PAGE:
the definition of the Beale Street Sweep (embedded in the
class definition) as follows:
[T]he policy, procedure, custom, or practice by which police
officers of the Memphis Police Department order all persons
to immediately leave the sidewalks and street on Beale Street
without consideration of whether conditions throughout
the Beale Street area pose an existing, imminent or immediate
threat to public safety.
(Id. at 2063 (emphasis added).)
support of its pretrial motions, the City admitted that it
had a practice of regularly sweeping Beale Street but argued
that it discontinued the practice on or about June 14, 2012.
The City also defended the practice as being related to
public safety. After a five-day trial, a jury found
otherwise. It concluded that the City "carried out a
custom and/or well-established practice mainly on weekends at
or about 3:00 a.m. of preventing persons from standing and/or
walking on the sidewalk or street of Beale Street" prior
to and on or after June 14, 2012, (DE 141, ID
1899-1900), that the custom was "the cause of persons
being prevented from standing and/or walking on the sidewalk
or street of Beale Street" (id. at 1900), and
that the practice occurred "without consideration to
whether conditions throughout the [area] pose[d] an existing,
imminent or immediate threat to public safety."
(Id.) Further, the jury found that, since 2007,
thousands of persons were cleared pursuant to the practice.
Cole, the jury found that the practice was the cause of his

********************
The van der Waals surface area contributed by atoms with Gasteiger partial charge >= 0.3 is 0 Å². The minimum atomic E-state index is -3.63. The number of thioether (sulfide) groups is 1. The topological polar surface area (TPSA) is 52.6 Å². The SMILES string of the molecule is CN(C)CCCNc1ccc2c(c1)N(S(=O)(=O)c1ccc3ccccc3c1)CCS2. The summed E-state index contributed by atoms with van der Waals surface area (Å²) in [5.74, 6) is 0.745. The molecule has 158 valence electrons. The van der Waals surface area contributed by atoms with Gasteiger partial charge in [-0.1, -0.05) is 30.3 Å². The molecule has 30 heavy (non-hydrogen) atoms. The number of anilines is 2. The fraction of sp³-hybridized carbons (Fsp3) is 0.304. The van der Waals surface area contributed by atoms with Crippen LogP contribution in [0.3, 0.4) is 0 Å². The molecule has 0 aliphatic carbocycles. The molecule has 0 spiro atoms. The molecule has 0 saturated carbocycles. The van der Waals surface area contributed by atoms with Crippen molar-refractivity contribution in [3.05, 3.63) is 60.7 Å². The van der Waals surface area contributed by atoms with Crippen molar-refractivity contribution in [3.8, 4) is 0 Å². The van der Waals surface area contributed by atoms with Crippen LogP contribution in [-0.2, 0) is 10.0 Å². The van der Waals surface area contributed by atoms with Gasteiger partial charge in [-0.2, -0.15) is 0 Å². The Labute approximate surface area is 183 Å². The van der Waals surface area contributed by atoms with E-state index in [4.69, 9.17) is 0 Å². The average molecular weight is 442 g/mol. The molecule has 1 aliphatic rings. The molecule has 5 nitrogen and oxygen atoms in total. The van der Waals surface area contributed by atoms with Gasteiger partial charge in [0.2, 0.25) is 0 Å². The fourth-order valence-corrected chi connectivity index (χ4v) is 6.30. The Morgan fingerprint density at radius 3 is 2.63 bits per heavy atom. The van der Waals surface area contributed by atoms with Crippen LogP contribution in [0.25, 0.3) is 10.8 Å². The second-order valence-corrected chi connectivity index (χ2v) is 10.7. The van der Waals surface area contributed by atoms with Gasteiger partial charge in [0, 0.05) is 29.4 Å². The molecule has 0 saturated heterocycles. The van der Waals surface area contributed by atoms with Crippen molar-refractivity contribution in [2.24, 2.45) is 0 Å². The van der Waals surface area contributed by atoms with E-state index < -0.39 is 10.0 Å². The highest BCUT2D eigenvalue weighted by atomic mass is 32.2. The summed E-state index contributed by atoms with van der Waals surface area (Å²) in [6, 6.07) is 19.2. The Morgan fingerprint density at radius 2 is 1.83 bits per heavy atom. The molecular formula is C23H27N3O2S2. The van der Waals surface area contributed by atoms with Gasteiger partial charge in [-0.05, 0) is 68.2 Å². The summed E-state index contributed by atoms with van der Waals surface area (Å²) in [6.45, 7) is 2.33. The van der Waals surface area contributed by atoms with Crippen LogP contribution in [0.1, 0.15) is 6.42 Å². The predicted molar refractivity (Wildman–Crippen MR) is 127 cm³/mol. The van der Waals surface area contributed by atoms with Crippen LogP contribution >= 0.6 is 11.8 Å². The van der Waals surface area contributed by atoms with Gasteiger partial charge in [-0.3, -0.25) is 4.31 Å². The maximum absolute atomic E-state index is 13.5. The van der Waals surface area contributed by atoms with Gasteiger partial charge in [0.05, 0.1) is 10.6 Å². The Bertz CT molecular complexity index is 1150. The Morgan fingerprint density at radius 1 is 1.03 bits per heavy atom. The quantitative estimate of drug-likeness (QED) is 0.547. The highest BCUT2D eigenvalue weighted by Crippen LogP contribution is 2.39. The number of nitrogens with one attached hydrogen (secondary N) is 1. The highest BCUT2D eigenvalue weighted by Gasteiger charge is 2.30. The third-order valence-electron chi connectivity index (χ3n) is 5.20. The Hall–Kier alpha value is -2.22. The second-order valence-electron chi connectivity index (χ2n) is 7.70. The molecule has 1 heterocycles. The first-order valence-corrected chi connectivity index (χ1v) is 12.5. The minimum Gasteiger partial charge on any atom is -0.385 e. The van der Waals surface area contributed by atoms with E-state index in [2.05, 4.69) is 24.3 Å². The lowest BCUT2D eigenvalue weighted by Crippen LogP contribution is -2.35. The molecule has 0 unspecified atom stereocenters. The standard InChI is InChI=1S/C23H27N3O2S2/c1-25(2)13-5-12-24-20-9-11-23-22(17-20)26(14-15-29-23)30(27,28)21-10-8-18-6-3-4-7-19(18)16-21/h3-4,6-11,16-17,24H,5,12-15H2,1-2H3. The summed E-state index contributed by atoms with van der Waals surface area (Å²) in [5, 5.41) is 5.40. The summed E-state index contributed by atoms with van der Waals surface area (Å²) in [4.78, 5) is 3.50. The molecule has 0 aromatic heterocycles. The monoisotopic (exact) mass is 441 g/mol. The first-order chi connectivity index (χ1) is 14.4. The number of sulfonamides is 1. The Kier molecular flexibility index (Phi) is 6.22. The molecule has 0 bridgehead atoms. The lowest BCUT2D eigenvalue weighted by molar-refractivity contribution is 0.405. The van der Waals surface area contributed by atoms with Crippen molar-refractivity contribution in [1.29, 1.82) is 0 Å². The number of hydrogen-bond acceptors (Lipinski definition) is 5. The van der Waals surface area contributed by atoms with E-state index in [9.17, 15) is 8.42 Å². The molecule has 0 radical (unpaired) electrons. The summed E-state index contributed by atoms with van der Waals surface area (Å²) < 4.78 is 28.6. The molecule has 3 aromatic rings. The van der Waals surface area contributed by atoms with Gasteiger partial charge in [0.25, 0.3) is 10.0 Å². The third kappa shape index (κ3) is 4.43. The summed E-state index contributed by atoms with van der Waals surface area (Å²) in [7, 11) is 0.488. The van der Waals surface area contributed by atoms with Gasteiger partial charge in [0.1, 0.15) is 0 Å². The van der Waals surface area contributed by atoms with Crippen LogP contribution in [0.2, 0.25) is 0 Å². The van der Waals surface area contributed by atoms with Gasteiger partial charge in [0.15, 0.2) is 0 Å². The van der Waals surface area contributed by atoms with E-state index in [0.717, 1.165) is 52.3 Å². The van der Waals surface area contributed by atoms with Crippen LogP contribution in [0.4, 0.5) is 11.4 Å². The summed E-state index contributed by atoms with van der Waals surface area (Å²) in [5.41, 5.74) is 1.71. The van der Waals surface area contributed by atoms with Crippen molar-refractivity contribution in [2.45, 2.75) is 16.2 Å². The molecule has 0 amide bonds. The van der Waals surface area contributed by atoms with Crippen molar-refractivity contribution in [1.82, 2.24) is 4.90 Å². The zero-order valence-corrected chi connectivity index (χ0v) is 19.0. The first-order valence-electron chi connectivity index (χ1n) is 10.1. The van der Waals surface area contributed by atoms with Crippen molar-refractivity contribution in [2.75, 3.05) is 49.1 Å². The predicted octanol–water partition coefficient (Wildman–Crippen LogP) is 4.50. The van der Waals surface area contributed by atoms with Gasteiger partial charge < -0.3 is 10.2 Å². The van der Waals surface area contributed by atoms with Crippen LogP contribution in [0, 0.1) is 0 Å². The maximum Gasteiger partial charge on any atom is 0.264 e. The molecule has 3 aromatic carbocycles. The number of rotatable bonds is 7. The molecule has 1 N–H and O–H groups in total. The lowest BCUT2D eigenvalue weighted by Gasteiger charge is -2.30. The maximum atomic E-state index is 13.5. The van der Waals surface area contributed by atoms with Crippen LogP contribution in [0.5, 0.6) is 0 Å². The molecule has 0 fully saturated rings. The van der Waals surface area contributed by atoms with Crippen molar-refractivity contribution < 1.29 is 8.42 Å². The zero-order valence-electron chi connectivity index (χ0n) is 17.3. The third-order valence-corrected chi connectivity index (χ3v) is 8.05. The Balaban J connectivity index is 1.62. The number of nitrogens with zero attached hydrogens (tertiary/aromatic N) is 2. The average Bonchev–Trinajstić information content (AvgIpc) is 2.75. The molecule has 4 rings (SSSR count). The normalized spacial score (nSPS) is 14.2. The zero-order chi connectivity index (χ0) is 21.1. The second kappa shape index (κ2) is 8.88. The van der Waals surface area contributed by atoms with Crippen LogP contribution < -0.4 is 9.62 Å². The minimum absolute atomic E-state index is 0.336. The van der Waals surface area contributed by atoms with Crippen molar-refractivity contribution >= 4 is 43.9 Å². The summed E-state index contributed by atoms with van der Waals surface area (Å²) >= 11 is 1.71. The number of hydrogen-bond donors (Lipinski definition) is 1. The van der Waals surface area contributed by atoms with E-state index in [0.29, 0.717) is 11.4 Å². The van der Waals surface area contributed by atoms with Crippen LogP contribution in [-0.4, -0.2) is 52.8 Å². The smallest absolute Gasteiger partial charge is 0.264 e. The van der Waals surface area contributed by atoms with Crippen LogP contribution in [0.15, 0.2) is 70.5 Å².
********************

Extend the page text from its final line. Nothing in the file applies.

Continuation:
arrest, and that on the night of Cole's arrest,
conditions on Beale Street did not pose an existing,
imminent, or immediate threat to public safety. Cole was
awarded $35, 000 in compensatory damages for his arrest
pursuant to the policy.
trial, the district court granted plaintiffs' motion for
class-wide declaratory and injunctive relief, permanently
enjoining the City and its employees from "engaging in
'the Beale Street Sweep' [as previously defined],
" but the court specifically noted that the injunction
did not "prevent the MPD from conducting normal police
work or clearing Beale Street under appropriate circumstances
where an imminent threat exists to public safety throughout
the Beale Street area." (DE 161, ID 2092-93.) In
addition, the court ordered other equitable relief, including
officer training and the distribution of bulletins to
officers explaining that the practice is unconstitutional.
The City timely appeals.